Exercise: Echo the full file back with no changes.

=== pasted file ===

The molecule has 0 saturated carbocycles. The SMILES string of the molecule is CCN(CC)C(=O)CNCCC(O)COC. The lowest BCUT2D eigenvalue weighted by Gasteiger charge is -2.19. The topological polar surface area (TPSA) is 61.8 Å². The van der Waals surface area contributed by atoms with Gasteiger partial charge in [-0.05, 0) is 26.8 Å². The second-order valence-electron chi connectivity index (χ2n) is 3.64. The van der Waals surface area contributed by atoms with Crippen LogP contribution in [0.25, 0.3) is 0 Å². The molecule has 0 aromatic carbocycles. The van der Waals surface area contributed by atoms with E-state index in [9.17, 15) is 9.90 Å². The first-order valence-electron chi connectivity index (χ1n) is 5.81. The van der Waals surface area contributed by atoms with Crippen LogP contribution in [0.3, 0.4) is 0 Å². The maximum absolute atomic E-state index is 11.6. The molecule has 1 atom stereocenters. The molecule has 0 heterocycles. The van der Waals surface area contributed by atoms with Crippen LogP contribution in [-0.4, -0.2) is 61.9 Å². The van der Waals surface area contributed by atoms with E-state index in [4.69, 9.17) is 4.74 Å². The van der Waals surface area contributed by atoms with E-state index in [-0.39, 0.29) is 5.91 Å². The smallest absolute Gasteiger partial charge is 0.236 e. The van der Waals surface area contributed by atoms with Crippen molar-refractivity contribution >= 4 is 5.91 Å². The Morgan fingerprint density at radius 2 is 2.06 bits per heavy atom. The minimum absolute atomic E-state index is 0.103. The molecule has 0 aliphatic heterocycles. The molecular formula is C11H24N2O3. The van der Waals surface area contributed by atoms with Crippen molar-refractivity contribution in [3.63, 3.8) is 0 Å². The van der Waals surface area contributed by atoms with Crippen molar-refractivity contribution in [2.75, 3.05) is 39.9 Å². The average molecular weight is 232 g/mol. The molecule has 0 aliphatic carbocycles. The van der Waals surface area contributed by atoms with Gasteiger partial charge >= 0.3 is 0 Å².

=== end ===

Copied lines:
The molecule has 0 saturated carbocycles. The SMILES string of the molecule is CCN(CC)C(=O)CNCCC(O)COC. The lowest BCUT2D eigenvalue weighted by Gasteiger charge is -2.19. The topological polar surface area (TPSA) is 61.8 Å². The van der Waals surface area contributed by atoms with Gasteiger partial charge in [-0.05, 0) is 26.8 Å². The second-order valence-electron chi connectivity index (χ2n) is 3.64. The van der Waals surface area contributed by atoms with Crippen LogP contribution in [0.25, 0.3) is 0 Å². The molecule has 0 aromatic carbocycles. The van der Waals surface area contributed by atoms with E-state index in [9.17, 15) is 9.90 Å². The first-order valence-electron chi connectivity index (χ1n) is 5.81. The van der Waals surface area contributed by atoms with Crippen LogP contribution in [0.3, 0.4) is 0 Å². The maximum absolute atomic E-state index is 11.6. The molecule has 1 atom stereocenters. The molecule has 0 heterocycles. The van der Waals surface area contributed by atoms with Crippen LogP contribution in [-0.4, -0.2) is 61.9 Å². The van der Waals surface area contributed by atoms with E-state index in [4.69, 9.17) is 4.74 Å². The van der Waals surface area contributed by atoms with E-state index in [-0.39, 0.29) is 5.91 Å². The smallest absolute Gasteiger partial charge is 0.236 e. The van der Waals surface area contributed by atoms with Crippen molar-refractivity contribution >= 4 is 5.91 Å². The Morgan fingerprint density at radius 2 is 2.06 bits per heavy atom. The minimum absolute atomic E-state index is 0.103. The molecule has 0 aliphatic heterocycles. The molecular formula is C11H24N2O3. The van der Waals surface area contributed by atoms with Crippen molar-refractivity contribution in [3.63, 3.8) is 0 Å². The van der Waals surface area contributed by atoms with Crippen molar-refractivity contribution in [2.75, 3.05) is 39.9 Å². The average molecular weight is 232 g/mol. The molecule has 0 aliphatic carbocycles. The van der Waals surface area contributed by atoms with Gasteiger partial charge >= 0.3 is 0 Å².